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Senators urge regulators to take action on Zelle fraud

Senators urge regulators to take action on Zelle fraud

Senate Democrats, including Elizabeth Warren, have called on financial regulators to take action to tackle fraud related to the bank-owned Zelle P2P payments service.

Zelle is run by Early Warning Services, which is owned by seven of the biggest banks in the US. Launched in 2017, it has proved a huge hit, facilitating $629 billion in transactions in 2022, twice as many as its nearest competitor Venmo.

However, it has also "opened the door to fraud and scams on a tremendous scale," according to a letter from Warren and fellow senators Bob Menendez, Jack Reed, Sherrod Brown and Mark Warner to the Federal Reserve Board, FDIC, National Credit Union Administration and OCC.

Regulators should "closely review and examine the customer reimbursement and anti-money laundering (AML) practices of depository institutions that participate in the Zelle network," says the letter.

Specifically, as the regulators of the seven banks that own Zelle, as well as 1800 depositary institutions that participate in the network, "you have authority to supervise their activities to ensure they comply with key consumer protection and AML laws, including the Electronic Fund Transfer Act (EFTA) and the Bank Secrecy Act (BSA)."

Continue the senators: "We raise these concerns about safe and sound operation of Zelle because depository institutions currently take the position that they are under no obligation under the EFTA to make their customers whole when fraudsters use the network to steal their hard-earned money.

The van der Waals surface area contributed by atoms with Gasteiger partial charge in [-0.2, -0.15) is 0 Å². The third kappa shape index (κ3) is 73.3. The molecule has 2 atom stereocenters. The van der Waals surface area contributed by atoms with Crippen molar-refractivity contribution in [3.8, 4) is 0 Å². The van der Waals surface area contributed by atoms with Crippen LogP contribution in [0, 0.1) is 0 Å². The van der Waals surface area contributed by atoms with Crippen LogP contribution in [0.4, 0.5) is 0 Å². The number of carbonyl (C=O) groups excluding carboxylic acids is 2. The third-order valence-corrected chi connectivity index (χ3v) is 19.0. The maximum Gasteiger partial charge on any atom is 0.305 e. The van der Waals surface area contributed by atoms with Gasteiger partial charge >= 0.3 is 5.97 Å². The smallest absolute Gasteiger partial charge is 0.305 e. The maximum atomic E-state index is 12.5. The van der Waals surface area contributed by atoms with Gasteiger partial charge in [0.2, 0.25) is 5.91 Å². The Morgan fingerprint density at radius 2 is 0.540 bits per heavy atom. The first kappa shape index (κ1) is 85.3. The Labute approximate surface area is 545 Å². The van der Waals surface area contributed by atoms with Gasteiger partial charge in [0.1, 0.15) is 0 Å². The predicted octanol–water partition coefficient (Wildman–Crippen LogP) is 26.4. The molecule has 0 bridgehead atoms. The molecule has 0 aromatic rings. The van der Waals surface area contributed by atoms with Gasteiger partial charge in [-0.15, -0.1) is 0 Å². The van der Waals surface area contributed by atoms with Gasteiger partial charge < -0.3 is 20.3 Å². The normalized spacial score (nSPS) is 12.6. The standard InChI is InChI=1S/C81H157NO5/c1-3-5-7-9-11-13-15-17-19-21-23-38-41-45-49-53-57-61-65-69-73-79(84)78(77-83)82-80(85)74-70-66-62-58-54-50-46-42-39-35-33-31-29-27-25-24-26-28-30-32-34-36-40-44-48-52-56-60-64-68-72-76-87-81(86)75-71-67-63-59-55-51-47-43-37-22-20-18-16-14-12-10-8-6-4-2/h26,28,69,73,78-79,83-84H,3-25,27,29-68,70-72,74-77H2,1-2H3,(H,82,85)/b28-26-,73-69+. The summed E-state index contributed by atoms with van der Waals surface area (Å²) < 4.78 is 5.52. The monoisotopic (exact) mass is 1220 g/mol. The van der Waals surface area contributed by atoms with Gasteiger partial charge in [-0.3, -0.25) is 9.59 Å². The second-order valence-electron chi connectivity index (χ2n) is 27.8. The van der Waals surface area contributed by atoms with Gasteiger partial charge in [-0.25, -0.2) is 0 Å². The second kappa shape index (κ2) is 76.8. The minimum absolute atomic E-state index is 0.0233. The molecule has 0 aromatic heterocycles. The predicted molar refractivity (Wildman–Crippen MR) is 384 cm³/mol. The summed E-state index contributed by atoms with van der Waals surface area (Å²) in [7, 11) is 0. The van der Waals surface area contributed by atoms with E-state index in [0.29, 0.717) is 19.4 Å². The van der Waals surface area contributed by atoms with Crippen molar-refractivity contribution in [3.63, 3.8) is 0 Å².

"Instead, depository institutions appear to have forced their customers to foot the bill in the vast majority of these circumstances, often relying on ambiguity over whether a payment is classified as “authorized,” “unauthorized,” or an “error” to avoid reimbursing customers who have been victims of fraud."

In response to the letter, Early Warning Services says: "Early Warning Services is supervised and regularly examined by the Office of the Comptroller of the Currency (OCC) and the Consumer Financial Protection Bureau (CFPB). In addition, we continually engage with policymakers on issues around protecting consumers from fraud and scams.

"More than 99.9% of Zelle payments have been sent without any report of fraud or scams--a direct result of the robust array of consumer protection measures of the Zelle Network and the more than 1800 financial institution participants on the Zelle Network that partner with us in helping us prevent, detect, and mitigate fraud and scams.

"Lastly, Early Warning operates on the foundation of 30 years of work to reduce risk while continuously evolving and enhancing our fraud and scam countermeasures as criminals find new attack vectors."

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